By Carrie Webb, head of content at The Bigger Boat.
For many brands, creating content that appeals to both search engines and people can be a challenge. In actual fact, it’s not about prioritising one over the other. The two go hand in hand – they’re almost one and the same.
Points for credibility if you’re regularly publishing quality content online that should resonate with your audience. But fail to do the groundwork where Google is concerned and it won’t even reach its intended readers.
Here, I’ll explain how, by simply writing in a human way that empathises with your audience and seeks to solve their problems, you’ll naturally tick many of the best-practice search engine optimisation (SEO) boxes.
Get to know your audience
This is where it all starts and, ultimately, it’s going to be the key to your content’s success. Immerse yourself in their behaviours and needs – so much so that you can predict their next move before they know they’re going to make it. Be there at every stage of their purchase journey. Answer their questions, provide opinion on topics they’re bought into and assert your authority with relevant content. Move in the spaces you know they’re digitally active and craft compelling content they cannot resist because it has audience data and insight coursing through it.
E-A-T and be merry
As if writers needed to be reminded of key ingredients for credibility in their work, Google’s E-A-T update in 2018 made it official: establish expertise, authority and trustworthiness in your content and you’ll be rewarded in search engine results pages (SERPs). To win big in the SEO race, content must demonstrate expertise and knowledge in a way that really understands user intent and engages. However, arguably, this is the main goal of any good writer – to produce valuable content that nurtures audiences, while informing and educating in the topics we know they care about.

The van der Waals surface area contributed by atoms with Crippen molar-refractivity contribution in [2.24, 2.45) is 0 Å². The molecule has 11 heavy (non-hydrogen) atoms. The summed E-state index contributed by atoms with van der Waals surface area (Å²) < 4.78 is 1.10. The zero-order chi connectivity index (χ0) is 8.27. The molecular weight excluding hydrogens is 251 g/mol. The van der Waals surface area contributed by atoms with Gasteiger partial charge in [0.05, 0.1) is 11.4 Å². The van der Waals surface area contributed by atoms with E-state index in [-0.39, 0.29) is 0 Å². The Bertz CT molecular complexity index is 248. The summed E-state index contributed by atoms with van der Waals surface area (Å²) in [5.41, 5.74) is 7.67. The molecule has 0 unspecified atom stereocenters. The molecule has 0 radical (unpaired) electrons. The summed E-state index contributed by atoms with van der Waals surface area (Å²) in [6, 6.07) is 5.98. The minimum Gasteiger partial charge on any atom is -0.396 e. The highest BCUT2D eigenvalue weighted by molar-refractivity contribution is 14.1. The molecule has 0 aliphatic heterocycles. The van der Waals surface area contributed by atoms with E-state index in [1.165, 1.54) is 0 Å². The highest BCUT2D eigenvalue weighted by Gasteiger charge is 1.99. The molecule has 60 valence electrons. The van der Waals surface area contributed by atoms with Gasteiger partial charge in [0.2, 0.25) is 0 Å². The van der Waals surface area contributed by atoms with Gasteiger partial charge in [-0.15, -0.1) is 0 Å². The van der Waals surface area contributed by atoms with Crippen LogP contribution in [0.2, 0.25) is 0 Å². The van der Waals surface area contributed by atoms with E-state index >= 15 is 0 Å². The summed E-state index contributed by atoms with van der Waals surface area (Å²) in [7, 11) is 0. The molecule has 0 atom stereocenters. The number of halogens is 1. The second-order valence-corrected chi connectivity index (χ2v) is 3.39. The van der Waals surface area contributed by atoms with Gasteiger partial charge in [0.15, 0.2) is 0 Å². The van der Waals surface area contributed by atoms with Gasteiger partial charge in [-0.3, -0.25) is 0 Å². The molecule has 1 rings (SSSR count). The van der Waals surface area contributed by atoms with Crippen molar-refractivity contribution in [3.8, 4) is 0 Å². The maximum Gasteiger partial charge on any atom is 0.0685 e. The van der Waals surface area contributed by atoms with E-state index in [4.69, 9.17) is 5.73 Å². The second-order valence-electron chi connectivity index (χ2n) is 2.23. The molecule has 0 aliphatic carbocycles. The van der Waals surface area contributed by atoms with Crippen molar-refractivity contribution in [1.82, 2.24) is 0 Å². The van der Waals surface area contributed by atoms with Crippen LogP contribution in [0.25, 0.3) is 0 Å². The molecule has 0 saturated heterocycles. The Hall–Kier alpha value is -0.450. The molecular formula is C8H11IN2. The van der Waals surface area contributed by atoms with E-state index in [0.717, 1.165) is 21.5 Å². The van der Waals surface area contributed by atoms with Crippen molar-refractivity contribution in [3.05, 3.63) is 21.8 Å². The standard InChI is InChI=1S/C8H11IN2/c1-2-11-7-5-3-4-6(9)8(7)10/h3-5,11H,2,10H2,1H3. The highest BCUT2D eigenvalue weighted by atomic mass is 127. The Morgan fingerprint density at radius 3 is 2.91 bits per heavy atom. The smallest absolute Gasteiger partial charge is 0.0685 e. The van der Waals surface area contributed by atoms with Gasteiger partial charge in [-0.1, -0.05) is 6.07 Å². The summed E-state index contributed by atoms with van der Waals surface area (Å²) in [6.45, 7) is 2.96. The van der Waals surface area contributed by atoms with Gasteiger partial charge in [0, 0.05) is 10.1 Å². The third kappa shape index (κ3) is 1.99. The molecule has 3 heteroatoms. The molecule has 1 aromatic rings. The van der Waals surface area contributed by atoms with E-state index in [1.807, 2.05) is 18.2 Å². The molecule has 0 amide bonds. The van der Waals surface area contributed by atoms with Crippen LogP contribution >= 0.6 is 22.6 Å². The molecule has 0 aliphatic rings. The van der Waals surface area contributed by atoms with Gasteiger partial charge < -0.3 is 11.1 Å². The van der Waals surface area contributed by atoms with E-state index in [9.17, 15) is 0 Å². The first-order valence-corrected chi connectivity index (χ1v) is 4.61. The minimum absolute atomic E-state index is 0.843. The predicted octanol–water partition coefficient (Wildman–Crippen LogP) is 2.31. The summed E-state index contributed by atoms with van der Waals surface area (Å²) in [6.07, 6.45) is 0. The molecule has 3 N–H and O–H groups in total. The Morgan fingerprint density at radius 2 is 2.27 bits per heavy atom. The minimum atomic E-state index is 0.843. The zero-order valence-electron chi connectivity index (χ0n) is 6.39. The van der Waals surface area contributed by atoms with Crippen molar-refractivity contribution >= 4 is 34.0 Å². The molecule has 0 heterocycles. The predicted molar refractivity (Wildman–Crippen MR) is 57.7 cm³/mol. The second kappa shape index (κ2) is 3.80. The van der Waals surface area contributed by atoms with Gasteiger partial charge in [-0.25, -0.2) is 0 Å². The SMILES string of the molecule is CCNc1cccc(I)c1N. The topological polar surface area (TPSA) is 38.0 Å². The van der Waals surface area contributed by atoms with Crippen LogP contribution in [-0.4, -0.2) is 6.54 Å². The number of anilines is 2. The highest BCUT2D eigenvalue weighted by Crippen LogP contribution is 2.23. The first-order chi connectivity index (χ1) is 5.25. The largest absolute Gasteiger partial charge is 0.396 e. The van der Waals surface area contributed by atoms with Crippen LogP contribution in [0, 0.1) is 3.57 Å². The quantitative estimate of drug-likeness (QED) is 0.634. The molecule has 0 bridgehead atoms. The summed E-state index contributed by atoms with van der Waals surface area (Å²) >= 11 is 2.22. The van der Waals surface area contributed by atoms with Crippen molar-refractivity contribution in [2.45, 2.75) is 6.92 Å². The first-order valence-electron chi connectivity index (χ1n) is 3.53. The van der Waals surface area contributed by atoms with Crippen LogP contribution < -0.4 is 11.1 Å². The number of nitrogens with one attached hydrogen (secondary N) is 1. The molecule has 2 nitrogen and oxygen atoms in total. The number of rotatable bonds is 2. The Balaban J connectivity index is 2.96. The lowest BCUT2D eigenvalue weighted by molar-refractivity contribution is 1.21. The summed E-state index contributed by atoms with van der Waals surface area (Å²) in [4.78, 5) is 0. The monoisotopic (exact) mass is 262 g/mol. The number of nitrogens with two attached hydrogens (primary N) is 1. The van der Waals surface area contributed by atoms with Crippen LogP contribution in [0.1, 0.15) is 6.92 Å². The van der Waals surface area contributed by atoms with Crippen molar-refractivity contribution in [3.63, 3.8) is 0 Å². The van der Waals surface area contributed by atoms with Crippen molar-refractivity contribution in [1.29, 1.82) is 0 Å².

Meanwhile, Google wants to turn out articles for searchers that have been written by those who are the best in their field. Many factors can signal authority, including links from fellow authoritative sites, social media shares and expert-authored thought leadership content. But it takes time, and eventually, will lead to you becoming a known and trusted source.
The E-A-T algorithm was introduced to separate the wheat from the chaff where quality content is concerned. But for most content writers, it’s a standard that’s no doubt inherent.
Keep it fresh
Topical, timely content has its place, as does content that’s evergreen. But Google wants to see that, whatever its type, your content is well-maintained and you’re frequently publishing fresh, original information.
Revisit ageing articles and question whether they bring the user any value, before deciding whether to update and rewrite or pull them altogether. Get reactive – write opinion pieces on the latest industry news as it happens, jump on topics with growing popularity on social media or find out whether there are any new or unique queries in your market, and answer them.
Dated, neglected content isn’t useful to anyone. Fresh content should effectively drive more traffic to your site, build authority and trust and work towards helping you rank higher.
This is merely a snapshot of a writer and search engine’s shared responsibility – countless algorithms and ranking factors add up to as much. Google will always value and reward high-quality content that meets user intent. As any content writer will attest, our job exists to do just that – support our audience and solve their problems.
Rest assured, if you’re writing well and tailoring it to your audience’s needs, Google is happy.